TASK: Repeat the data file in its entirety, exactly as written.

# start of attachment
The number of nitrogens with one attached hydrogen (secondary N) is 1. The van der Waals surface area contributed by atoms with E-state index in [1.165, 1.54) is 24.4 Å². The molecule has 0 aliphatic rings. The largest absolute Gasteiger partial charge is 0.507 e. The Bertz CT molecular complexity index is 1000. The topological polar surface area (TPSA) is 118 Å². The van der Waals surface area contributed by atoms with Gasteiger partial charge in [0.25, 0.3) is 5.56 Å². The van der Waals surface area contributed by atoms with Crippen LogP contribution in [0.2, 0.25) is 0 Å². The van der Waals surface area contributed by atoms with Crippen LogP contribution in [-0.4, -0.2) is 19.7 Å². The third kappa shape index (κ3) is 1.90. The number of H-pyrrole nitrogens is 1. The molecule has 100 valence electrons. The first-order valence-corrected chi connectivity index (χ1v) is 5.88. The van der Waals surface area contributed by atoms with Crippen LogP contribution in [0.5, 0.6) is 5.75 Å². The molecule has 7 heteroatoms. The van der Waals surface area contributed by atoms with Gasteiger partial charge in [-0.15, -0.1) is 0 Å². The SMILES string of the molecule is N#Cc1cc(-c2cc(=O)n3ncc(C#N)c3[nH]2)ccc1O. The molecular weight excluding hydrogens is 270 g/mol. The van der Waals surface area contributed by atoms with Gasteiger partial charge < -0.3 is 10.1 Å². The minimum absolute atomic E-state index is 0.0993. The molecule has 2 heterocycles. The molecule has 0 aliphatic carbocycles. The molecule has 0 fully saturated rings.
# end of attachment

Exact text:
The number of nitrogens with one attached hydrogen (secondary N) is 1. The van der Waals surface area contributed by atoms with E-state index in [1.165, 1.54) is 24.4 Å². The molecule has 0 aliphatic rings. The largest absolute Gasteiger partial charge is 0.507 e. The Bertz CT molecular complexity index is 1000. The topological polar surface area (TPSA) is 118 Å². The van der Waals surface area contributed by atoms with Gasteiger partial charge in [0.25, 0.3) is 5.56 Å². The van der Waals surface area contributed by atoms with Crippen LogP contribution in [0.2, 0.25) is 0 Å². The van der Waals surface area contributed by atoms with Crippen LogP contribution in [-0.4, -0.2) is 19.7 Å². The third kappa shape index (κ3) is 1.90. The number of H-pyrrole nitrogens is 1. The molecule has 100 valence electrons. The first-order valence-corrected chi connectivity index (χ1v) is 5.88. The van der Waals surface area contributed by atoms with Crippen LogP contribution in [0.5, 0.6) is 5.75 Å². The molecule has 7 heteroatoms. The van der Waals surface area contributed by atoms with Gasteiger partial charge in [-0.15, -0.1) is 0 Å². The SMILES string of the molecule is N#Cc1cc(-c2cc(=O)n3ncc(C#N)c3[nH]2)ccc1O. The molecular weight excluding hydrogens is 270 g/mol. The van der Waals surface area contributed by atoms with Gasteiger partial charge < -0.3 is 10.1 Å². The minimum absolute atomic E-state index is 0.0993. The molecule has 2 heterocycles. The molecule has 0 aliphatic carbocycles. The molecule has 0 fully saturated rings.